The Clean Up

Alright, so I am way more laid back about the clean room thing that I want to be, especially with my son, Ian.  He is two weeks shy of 6.  You may be familiar with his style of searching for something...  Well, actually the search usually comes after asking me something like, "Mom, have you seen my___ ?" (fill in the blank).  As if I spend all day following him around and watching where he happens to put things down.  So I usually say something to the effect of, "Go check you room," or "Where was the last place you had it?" or, "Why do you think I have any idea where it is???"  Any of those responses are usually met with an exasperated sigh of annoyance that I am no help.  But when he is actually, physically, looking for something, anything else gets tossed aside.  Its a common scene really, he goes deeper into a box of say, dress up clothes, and throws all of it out of the box in search for the thing on the bottom...  Once he finds the missing item off he goes, without a look back at the pile he is leaving behind.  Kills me.

So every once in a while it is time to sort through the mess.  I work on little clean ups before bed and before we leave the house.  It is part of our routine, but I try and be flexible.  I am often saying, "Please clean up what you were playing with before you take out something new."  Nothing new to that demand is there?  It works well enough.  Its funny though, isn't it?  The parents vision of a clean room just isn't the same as a child's.  I have to let go of looking into their closets and drawers.  I let the surface piles go for longer than I want to.  But every once in a while it is really time to clean their rooms, and it isn't always fun.  For anyone.

So today was one of those days.  Rowan rocked the room clean up (yay for Rowan!).  Ian, not so much.  I would head in every few minutes and give him some tips. "Start with putting all the clothes on the floor up on to your bed," and, "Find a place to put all those Star Wars cards" (he is obsessed with these Star Wars playing cards, they end up EVERYWHERE), then I leave the room...  Well, after a few of these nuggets of advice I feel the heat begin to rise.  Another opportunity to decide whether or not I am going to use my parenting skills or freak out on my kid, lovely.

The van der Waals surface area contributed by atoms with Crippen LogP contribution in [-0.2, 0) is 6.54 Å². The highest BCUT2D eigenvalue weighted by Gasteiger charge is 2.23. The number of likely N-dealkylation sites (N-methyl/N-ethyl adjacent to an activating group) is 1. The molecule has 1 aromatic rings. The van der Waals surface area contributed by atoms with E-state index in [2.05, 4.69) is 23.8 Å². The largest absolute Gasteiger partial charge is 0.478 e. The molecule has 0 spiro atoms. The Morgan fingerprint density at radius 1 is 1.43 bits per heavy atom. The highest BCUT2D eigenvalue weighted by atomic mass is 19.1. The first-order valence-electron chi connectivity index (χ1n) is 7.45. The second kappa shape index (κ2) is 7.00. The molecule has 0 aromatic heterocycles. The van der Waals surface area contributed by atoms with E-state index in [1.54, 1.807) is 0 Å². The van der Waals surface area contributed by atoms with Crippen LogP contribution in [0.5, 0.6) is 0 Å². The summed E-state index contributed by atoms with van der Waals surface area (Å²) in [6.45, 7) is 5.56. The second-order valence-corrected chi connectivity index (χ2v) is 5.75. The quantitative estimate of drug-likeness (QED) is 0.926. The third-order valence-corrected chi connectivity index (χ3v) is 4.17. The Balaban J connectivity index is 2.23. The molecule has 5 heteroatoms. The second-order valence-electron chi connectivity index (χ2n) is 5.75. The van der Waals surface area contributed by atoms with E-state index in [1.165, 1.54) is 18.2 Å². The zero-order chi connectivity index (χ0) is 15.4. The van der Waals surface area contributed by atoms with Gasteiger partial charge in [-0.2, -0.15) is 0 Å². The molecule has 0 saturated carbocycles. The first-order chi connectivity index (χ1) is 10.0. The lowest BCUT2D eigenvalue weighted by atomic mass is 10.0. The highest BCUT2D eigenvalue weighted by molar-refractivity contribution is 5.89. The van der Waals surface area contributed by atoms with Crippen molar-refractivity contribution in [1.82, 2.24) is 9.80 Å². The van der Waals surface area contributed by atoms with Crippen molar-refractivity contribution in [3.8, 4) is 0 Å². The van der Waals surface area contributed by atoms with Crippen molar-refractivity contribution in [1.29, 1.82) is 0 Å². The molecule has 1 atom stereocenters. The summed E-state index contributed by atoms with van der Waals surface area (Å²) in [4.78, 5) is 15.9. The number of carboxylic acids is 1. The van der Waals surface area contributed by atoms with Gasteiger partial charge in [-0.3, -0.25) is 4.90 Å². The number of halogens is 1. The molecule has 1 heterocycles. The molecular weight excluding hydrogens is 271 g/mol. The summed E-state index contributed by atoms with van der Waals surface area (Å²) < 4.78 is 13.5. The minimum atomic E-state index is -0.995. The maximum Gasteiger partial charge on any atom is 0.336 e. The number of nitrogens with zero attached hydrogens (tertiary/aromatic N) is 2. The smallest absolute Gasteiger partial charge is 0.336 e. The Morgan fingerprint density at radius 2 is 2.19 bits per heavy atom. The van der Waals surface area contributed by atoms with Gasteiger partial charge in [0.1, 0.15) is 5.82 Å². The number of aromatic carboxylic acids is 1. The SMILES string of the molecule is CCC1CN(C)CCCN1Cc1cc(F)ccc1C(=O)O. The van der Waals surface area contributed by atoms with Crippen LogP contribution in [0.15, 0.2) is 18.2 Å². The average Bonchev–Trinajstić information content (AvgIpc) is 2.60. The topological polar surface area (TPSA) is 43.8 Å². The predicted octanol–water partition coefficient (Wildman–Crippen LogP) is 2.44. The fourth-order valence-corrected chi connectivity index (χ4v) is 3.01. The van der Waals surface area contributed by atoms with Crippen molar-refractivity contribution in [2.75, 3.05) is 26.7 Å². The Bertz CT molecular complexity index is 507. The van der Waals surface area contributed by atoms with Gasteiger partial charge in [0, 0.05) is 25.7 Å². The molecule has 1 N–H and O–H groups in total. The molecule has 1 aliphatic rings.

Ian is now in tears.  I say, "You are welcome to ask for help, but if you are going to decide on a meltdown I am going to close the door.  I will be cleaning my room if you want me."  Not bad!  The tone could have been kinder but baby steps.  I calmly pull the door shut and walk to my room.  A few minute later, Ian comes in to ask for help.  He is still crying so I tell him I am happy to help when he is calm.  He takes a breath and calms himself, wiping his sweet little tear stained face with his hand.  Why do I make him get calm?  Because I know that he needs to be past the meltdown to move forward.  I am happy to give him more time if he needs to shed more tears...

So he is calm enough and we head into his room.  I make a deal, "I will fold the clothes on the bed while you get your dress up clothes in to the box."  "Okay," he says, in a little voice.  He is in the closet, wading though ankle deep clothes from the last two weeks and still a bit upset, but he is getting to work.  He gets all the dress up clothes put away and comes out with a sad little face and says, "Can we hug it out, mom?"  Really!  I swear!  This time it isn't for my benefit, I am relatively calm, this is for him to feel better.  He collapses into my lap and gives me a huge hug.  We sit there for a while, not saying anything.  When he is ready he stands up and gets back to work.

It is really quite incredible.  It wasn't so long ago that I was referring to my son's lack of impulse control, and wondering when the day would come that he wouldn't fall on the floor any time something didn't go his way.  Don't get me wrong, he still can get incredibly angry.  But he is starting to tune in with how he is feeling and finding ways of feeling better, of moving on from the emotion.  I am noticing it more when he is upset or sad, than when he is mad.  When we are really mad we tend to be using our brain stems, our fight or flight instincts take over.  We have to be using the front of our brains to regulate our emotions...  This is why I leave him alone when he is overcome by emotion or anger, let him cool off.  This has been our routine for a long time.  Now he comes and finds me when he has cooled down, and usually he wants a hug.  I think the hug has symbolized something for him.  Maybe its closure.  Maybe its permission to move on.  Whatever it is, it works.

So wow, after previewing this post I noticed a missed opportunity.  When Ian came in to ask for help I told him he needed to get calm first.  This would have been a perfect opportunity for ME to ask HIM if he needed a hug...  Damn.  Alright, I am going to work on finding opportunities to suggest those hugs more often.  I will report back.